President Clinton is scheduled to make a state visit to China later this month, arriving during a peak season that is also popular for unofficial visits by an increasing number of American tourists. But you'd be smarter, in my view, to skip the kind of heat and humidity the president will occasionally encounter (it gets worse in July and August) and plan now for a visit to China in the best month of all--the occasionally balmy, often brisk November, when both air fares and hotel rates are very reasonable.
TBI Tours, telephone (800) 223-0266--part of a large, long-established tour-operating giant called General Tours--has recently announced a series of eight-day tours to Beijing in November, costing the remarkable sum of only $899 per person, including round-trip air fare from any of 90 different U.S. cities, including Los Angeles and San Francisco. The air carrier is Northwest Airlines, and the hotel for the six nights spent in Beijing is the decent, tourist-class Tian Tan.
The price includes a full-day tour of Beijing and a half-day tour to the Great Wall. It's no wonder that the tour operator has proudly called its offering "the world's best travel bargain."
Roughly similar rates for low-priced quick trips to Beijing are offered by other tour operators, and some charge even lower prices for stays extending into the much colder winter months.
Pacific Delight Tours, tel. (800) 221-7179 or (212) 684-7707, probably the largest tour operator to China, charges $899 per person (double occupancy) from Oct. 1 to Nov. 15, but drops the rate to $769 from Nov. 16 to Dec. 12. Again the stay is for six nights, this time at the Traders Hotel, but from the West Coast and Detroit only.
The smaller Silkway Tours, tel. (800) 945-7960 or (212) 679-6888, charges $999 for round-trip air fare and a six-night stay from mid-September to mid-November, but drops the price to $769 from Nov. 16 to Dec. 11.
If a six-night stay is too short for you, how about a year?
The official student travel agency of the United States, the Council on International Educational Exchange, is taking applications for a program in which English speakers spend an academic year (or sometimes a portion of one) in China teaching their language on a high-school or university level. They receive a small salary (enough for a spartan room, board and an occasional short trip through China) in the process.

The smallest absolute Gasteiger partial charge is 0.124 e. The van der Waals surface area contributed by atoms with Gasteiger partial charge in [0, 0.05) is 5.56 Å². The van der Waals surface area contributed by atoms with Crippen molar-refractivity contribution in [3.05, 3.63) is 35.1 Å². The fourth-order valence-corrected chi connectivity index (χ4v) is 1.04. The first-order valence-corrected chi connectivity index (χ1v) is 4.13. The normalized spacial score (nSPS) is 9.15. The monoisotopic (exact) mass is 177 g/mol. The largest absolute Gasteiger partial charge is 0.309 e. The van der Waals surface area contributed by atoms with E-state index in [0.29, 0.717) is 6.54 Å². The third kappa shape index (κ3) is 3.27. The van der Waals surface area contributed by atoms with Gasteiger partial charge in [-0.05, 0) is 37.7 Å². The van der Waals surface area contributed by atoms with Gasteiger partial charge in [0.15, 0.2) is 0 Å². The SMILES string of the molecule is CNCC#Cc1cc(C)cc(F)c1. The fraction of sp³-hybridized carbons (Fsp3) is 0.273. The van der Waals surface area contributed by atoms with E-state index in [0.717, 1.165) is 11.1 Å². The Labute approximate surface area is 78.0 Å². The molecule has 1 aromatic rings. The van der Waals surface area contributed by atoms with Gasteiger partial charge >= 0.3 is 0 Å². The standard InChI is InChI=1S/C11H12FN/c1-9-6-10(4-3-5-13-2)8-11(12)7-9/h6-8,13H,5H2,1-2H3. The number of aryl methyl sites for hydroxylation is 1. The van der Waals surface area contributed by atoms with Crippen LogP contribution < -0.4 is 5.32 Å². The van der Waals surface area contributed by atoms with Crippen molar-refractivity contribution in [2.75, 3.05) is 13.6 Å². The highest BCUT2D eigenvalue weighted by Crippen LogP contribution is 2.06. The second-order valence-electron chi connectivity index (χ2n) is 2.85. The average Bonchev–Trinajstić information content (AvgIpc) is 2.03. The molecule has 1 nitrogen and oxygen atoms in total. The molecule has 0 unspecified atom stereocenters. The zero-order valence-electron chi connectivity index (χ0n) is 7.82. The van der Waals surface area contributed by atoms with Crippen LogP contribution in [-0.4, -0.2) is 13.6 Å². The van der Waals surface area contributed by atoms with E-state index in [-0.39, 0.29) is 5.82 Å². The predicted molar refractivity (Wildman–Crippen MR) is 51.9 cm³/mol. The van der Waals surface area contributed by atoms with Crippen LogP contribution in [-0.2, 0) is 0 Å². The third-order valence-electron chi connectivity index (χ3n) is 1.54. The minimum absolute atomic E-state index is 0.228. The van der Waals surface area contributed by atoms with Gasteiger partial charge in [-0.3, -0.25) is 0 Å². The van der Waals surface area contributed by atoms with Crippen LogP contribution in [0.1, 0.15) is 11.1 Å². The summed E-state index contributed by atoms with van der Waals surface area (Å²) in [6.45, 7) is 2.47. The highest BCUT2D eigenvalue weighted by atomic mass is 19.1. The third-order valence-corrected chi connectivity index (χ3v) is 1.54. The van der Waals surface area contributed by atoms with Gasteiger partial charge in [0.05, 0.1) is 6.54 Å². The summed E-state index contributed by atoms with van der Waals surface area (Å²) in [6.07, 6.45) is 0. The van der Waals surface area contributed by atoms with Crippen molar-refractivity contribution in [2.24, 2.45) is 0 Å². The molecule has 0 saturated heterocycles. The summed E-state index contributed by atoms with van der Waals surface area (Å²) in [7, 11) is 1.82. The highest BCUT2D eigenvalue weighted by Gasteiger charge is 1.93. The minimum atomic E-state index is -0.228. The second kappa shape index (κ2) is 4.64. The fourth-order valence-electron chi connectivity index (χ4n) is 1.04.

Now in its second year, the "Teach in China" program has attracted recent college graduates, retired teachers and older people interested in a midlife breather. No knowledge of the Chinese languages is required.
Considering the amount of time you're spending in the country, costs are minimal--a program administration fee of $445, plus $750 for a training and orientation program, including full room and board (the cost can be waived for the unusually well-qualified) and your air fare (which you're free to book on your own, although CIEE can generally arrange an excellent price).
Because the demand for English is sky-high in China, anyone admitted into the program, I'm told, can pretty much be assured that he or she will be placed at a learning institution before going through the orientation and training process (which takes place in China).
For application procedures, or more information, call toll free at (888) COUNCIL, or visit http://www.counciltravel.com.